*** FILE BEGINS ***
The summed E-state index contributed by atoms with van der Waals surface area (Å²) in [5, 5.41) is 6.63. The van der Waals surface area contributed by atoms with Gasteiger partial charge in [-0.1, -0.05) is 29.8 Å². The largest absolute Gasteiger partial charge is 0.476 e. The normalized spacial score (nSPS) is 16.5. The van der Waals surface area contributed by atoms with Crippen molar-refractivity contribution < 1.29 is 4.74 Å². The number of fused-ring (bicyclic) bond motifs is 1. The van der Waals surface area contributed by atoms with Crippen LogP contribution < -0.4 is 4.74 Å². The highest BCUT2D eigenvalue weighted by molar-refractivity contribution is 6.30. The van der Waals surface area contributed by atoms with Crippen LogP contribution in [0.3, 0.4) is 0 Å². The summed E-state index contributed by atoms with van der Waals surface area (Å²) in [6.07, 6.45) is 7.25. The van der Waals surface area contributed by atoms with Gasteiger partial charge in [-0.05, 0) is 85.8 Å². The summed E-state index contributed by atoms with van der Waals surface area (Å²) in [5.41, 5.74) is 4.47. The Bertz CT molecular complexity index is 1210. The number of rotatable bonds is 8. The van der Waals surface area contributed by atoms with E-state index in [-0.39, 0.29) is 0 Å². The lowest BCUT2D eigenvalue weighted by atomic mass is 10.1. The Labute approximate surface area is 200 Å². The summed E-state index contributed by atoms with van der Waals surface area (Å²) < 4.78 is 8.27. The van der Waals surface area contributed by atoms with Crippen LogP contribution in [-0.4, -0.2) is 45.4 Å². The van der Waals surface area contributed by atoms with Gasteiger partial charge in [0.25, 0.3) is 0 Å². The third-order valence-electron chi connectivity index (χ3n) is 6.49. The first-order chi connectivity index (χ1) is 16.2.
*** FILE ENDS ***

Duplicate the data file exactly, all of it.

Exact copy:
The summed E-state index contributed by atoms with van der Waals surface area (Å²) in [5, 5.41) is 6.63. The van der Waals surface area contributed by atoms with Gasteiger partial charge in [-0.1, -0.05) is 29.8 Å². The largest absolute Gasteiger partial charge is 0.476 e. The normalized spacial score (nSPS) is 16.5. The van der Waals surface area contributed by atoms with Crippen molar-refractivity contribution < 1.29 is 4.74 Å². The number of fused-ring (bicyclic) bond motifs is 1. The van der Waals surface area contributed by atoms with Crippen LogP contribution < -0.4 is 4.74 Å². The highest BCUT2D eigenvalue weighted by molar-refractivity contribution is 6.30. The van der Waals surface area contributed by atoms with Crippen LogP contribution in [0.3, 0.4) is 0 Å². The summed E-state index contributed by atoms with van der Waals surface area (Å²) in [6.07, 6.45) is 7.25. The van der Waals surface area contributed by atoms with Gasteiger partial charge in [-0.05, 0) is 85.8 Å². The summed E-state index contributed by atoms with van der Waals surface area (Å²) in [5.41, 5.74) is 4.47. The Bertz CT molecular complexity index is 1210. The number of rotatable bonds is 8. The van der Waals surface area contributed by atoms with E-state index in [-0.39, 0.29) is 0 Å². The lowest BCUT2D eigenvalue weighted by atomic mass is 10.1. The Labute approximate surface area is 200 Å². The summed E-state index contributed by atoms with van der Waals surface area (Å²) < 4.78 is 8.27. The van der Waals surface area contributed by atoms with Crippen LogP contribution in [-0.4, -0.2) is 45.4 Å². The van der Waals surface area contributed by atoms with Gasteiger partial charge in [0.25, 0.3) is 0 Å². The third-order valence-electron chi connectivity index (χ3n) is 6.49. The first-order chi connectivity index (χ1) is 16.2.